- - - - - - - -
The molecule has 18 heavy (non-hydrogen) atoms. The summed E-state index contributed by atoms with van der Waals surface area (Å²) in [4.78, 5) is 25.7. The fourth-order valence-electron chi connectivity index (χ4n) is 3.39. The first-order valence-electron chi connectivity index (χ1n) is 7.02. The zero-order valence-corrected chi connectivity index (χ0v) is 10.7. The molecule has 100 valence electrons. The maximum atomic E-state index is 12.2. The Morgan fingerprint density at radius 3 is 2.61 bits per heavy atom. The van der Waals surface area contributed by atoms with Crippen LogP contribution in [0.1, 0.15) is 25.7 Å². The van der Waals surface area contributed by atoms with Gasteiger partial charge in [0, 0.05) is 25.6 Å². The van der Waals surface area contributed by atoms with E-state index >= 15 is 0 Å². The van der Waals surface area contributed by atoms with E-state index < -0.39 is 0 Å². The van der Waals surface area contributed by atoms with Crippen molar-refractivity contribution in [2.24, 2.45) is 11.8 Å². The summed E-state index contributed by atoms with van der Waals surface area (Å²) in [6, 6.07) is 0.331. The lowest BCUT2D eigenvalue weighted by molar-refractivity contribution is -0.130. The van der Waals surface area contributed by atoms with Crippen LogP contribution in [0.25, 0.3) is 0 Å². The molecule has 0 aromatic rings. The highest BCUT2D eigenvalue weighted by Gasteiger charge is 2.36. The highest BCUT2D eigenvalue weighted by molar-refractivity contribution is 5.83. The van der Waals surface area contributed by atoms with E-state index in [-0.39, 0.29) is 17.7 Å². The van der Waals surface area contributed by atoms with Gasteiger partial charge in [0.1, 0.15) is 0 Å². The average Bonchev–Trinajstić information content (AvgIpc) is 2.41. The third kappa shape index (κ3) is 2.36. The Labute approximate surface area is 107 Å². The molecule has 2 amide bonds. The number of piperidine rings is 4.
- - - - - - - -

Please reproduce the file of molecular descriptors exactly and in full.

The molecule has 18 heavy (non-hydrogen) atoms. The summed E-state index contributed by atoms with van der Waals surface area (Å²) in [4.78, 5) is 25.7. The fourth-order valence-electron chi connectivity index (χ4n) is 3.39. The first-order valence-electron chi connectivity index (χ1n) is 7.02. The zero-order valence-corrected chi connectivity index (χ0v) is 10.7. The molecule has 100 valence electrons. The maximum atomic E-state index is 12.2. The Morgan fingerprint density at radius 3 is 2.61 bits per heavy atom. The van der Waals surface area contributed by atoms with Crippen LogP contribution in [0.1, 0.15) is 25.7 Å². The van der Waals surface area contributed by atoms with Gasteiger partial charge in [0, 0.05) is 25.6 Å². The van der Waals surface area contributed by atoms with E-state index >= 15 is 0 Å². The van der Waals surface area contributed by atoms with E-state index < -0.39 is 0 Å². The van der Waals surface area contributed by atoms with Crippen molar-refractivity contribution in [2.24, 2.45) is 11.8 Å². The summed E-state index contributed by atoms with van der Waals surface area (Å²) in [6, 6.07) is 0.331. The lowest BCUT2D eigenvalue weighted by molar-refractivity contribution is -0.130. The van der Waals surface area contributed by atoms with Crippen LogP contribution in [0.25, 0.3) is 0 Å². The molecule has 0 aromatic rings. The highest BCUT2D eigenvalue weighted by Gasteiger charge is 2.36. The highest BCUT2D eigenvalue weighted by molar-refractivity contribution is 5.83. The van der Waals surface area contributed by atoms with E-state index in [-0.39, 0.29) is 17.7 Å². The van der Waals surface area contributed by atoms with Gasteiger partial charge in [0.1, 0.15) is 0 Å². The average Bonchev–Trinajstić information content (AvgIpc) is 2.41. The third kappa shape index (κ3) is 2.36. The Labute approximate surface area is 107 Å². The molecule has 2 amide bonds. The number of piperidine rings is 4.